Seventy Times Seven
When we were children, it was common to have petty quarrels with our siblings and friends. We would get angry, maybe even call each other names, and at times our teachers or parents would intervene. It was easy in those days to say, “I’m sorry” and “I forgive you”. Our squabbles were soon forgotten and we became good friends once again. Things, however, have become more complicated now that we are adults. Arguments and disagreements leave us heavy hearted, angry and resentful, sometimes severing relationships completely.
Often, when hurtful words are exchanged, the ego is offended and we feel the need to retaliate or take revenge. But, in the midst of a heated argument, an inner voice urges us to keep calm, and our conscience reminds us: “If there is one fool under a roof, then there is no necessity for two.” Yet, we ignore it. We allow ourselves to react, determined to have the last word. And at what cost? Not only do we disturb our peace of mind by engaging in one of the negative passions – anger – we also incur heavy karma by hurting another child of God. And when it is all over, where do we stand? Burdened with regret.
It takes great effort to try and remedy such conflicts; it is easier to hold a grudge. But we all know what the Master would want us to do – apologize and ask for forgiveness. Hazur Maharaj Ji says it very clearly:
If ego is in your way, you don’t want to bend before him, you don’t want to apologize, then you won’t be able to clear it by meditation.
Spiritual Perspectives, Vol. III
Christ very beautifully explains in the Bible that we should ask for forgiveness “seventy times seven” times. In other words, there is no limit to the number of times we should ask for forgiveness. We need to keep knocking on the Lord’s door for forgiveness, until we are forgiven, not allowing the ego to stand in our way. The Great Master once explained that only a brave man knows how to forgive; it is beyond the power of a weak person.
Every day when we sit for meditation, we are asking the Lord for forgiveness for the sins we have committed over innumerable lifetimes. Saints and mystics point out that if we want the Lord to forgive us, then we should imbibe humility in our hearts by asking for forgiveness for our mistakes and also by learning to forgive others for their mistakes. For the love of the Lord to manifest in our lives, we need to develop the qualities of love, humility and mercy. By doing so, we prepare a place in our hearts where we can experience his presence. The Lord is always forgiving and drawing us towards himself, but if we have anger and negative feelings for others, when we sit for meditation those disturbing thoughts haunt us.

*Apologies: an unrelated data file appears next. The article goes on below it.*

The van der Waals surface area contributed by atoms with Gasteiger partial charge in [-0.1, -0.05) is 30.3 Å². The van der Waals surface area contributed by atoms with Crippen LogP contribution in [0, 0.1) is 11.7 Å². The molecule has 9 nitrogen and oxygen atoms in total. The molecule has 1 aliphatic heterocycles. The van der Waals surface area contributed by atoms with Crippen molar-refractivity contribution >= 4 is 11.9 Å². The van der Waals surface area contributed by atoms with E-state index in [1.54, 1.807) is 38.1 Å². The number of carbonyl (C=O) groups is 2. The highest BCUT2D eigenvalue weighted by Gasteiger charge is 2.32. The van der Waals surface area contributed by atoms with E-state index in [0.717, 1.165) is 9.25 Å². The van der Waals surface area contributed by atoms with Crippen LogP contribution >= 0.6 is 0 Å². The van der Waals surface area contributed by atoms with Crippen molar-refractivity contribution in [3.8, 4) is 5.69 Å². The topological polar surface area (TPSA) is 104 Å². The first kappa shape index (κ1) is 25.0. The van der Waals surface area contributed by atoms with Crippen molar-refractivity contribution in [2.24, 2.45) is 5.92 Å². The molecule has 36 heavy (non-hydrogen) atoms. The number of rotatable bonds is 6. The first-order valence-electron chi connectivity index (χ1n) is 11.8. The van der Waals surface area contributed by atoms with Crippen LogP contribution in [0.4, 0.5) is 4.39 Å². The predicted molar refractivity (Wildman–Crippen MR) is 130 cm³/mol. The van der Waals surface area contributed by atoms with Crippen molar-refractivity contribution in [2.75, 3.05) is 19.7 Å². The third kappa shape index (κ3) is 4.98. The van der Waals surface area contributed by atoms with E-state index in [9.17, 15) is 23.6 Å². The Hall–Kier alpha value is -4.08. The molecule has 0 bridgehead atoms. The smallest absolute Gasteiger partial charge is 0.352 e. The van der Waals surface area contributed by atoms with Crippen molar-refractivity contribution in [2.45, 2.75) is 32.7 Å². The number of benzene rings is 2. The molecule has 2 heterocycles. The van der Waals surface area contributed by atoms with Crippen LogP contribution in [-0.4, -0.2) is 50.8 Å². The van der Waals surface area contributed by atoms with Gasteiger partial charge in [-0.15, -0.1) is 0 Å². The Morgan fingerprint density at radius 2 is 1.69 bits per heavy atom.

We need only to look at the Masters as perfect examples of compassion and forgiveness. Once a sevadar who had a dispute with another approached Sardar Bahadur Ji to ask for justice. Sardar Bahadur Ji smiled and said: “This commodity is not available here.” The sevadar once again insisted and asked for things to be set right. Sardar Bahadur Ji responded: “Justice is not available here. In Hazur Maharaj Ji’s court nothing is available except mercy and grace.”
If our Master can forgive us for all the failures that we bring to him, then our forgiveness and tolerance for others should be boundless. As disciples of a perfect Master, our conduct and behaviour towards others should be such that the Lord always smiles upon us. The heavy burden of karma we have accumulated over innumerable lifetimes stands between the Lord and us. Through our spiritual practice and by following the teachings, we avoid creating additional negative karmas.
As we attend to our meditation, through the cleansing power of the Shabd, the negative passions of ego and anger are gradually replaced with humility and forgiveness. And when our hearts are filled with love, harsh words and conflicts do not affect us. We learn to respond to every situation with calmness and compassion seventy times seven.
O beloved Lord, redeemer of the fallen,
While under your shelter I have committed many sins.
Eating, drinking, talking or walking – At all times I commit bad deeds.
Only your mercy can liberate me.
Sahjobai, Voice of the Heart